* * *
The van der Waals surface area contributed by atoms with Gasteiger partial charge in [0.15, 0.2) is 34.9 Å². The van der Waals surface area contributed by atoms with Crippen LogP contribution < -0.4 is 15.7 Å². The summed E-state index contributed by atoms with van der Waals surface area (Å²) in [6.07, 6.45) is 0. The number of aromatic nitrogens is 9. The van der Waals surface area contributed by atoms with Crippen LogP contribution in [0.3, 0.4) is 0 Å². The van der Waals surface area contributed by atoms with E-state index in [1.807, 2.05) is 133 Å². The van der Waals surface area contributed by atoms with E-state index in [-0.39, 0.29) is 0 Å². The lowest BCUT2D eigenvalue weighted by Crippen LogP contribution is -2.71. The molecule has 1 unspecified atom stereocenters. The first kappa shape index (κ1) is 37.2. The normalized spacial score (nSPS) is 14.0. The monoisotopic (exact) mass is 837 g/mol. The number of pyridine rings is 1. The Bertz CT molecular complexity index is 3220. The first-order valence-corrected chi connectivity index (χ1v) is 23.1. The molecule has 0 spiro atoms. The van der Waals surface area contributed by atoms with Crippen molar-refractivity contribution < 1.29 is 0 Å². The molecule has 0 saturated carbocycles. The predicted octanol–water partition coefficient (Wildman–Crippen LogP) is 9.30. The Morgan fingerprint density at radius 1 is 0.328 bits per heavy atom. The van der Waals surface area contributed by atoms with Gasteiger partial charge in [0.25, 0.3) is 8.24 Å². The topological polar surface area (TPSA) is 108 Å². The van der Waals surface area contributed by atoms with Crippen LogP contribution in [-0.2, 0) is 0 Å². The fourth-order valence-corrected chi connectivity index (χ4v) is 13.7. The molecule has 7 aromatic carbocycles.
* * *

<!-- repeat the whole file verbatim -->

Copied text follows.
The van der Waals surface area contributed by atoms with Gasteiger partial charge in [0.15, 0.2) is 34.9 Å². The van der Waals surface area contributed by atoms with Crippen LogP contribution < -0.4 is 15.7 Å². The summed E-state index contributed by atoms with van der Waals surface area (Å²) in [6.07, 6.45) is 0. The number of aromatic nitrogens is 9. The van der Waals surface area contributed by atoms with Crippen LogP contribution in [0.3, 0.4) is 0 Å². The van der Waals surface area contributed by atoms with E-state index in [1.807, 2.05) is 133 Å². The van der Waals surface area contributed by atoms with E-state index in [-0.39, 0.29) is 0 Å². The lowest BCUT2D eigenvalue weighted by Crippen LogP contribution is -2.71. The molecule has 1 unspecified atom stereocenters. The first kappa shape index (κ1) is 37.2. The normalized spacial score (nSPS) is 14.0. The monoisotopic (exact) mass is 837 g/mol. The number of pyridine rings is 1. The Bertz CT molecular complexity index is 3220. The first-order valence-corrected chi connectivity index (χ1v) is 23.1. The molecule has 0 spiro atoms. The van der Waals surface area contributed by atoms with Crippen molar-refractivity contribution < 1.29 is 0 Å². The molecule has 0 saturated carbocycles. The predicted octanol–water partition coefficient (Wildman–Crippen LogP) is 9.30. The Morgan fingerprint density at radius 1 is 0.328 bits per heavy atom. The van der Waals surface area contributed by atoms with Gasteiger partial charge in [0.25, 0.3) is 8.24 Å². The topological polar surface area (TPSA) is 108 Å². The van der Waals surface area contributed by atoms with Crippen LogP contribution in [-0.2, 0) is 0 Å². The fourth-order valence-corrected chi connectivity index (χ4v) is 13.7. The molecule has 7 aromatic carbocycles.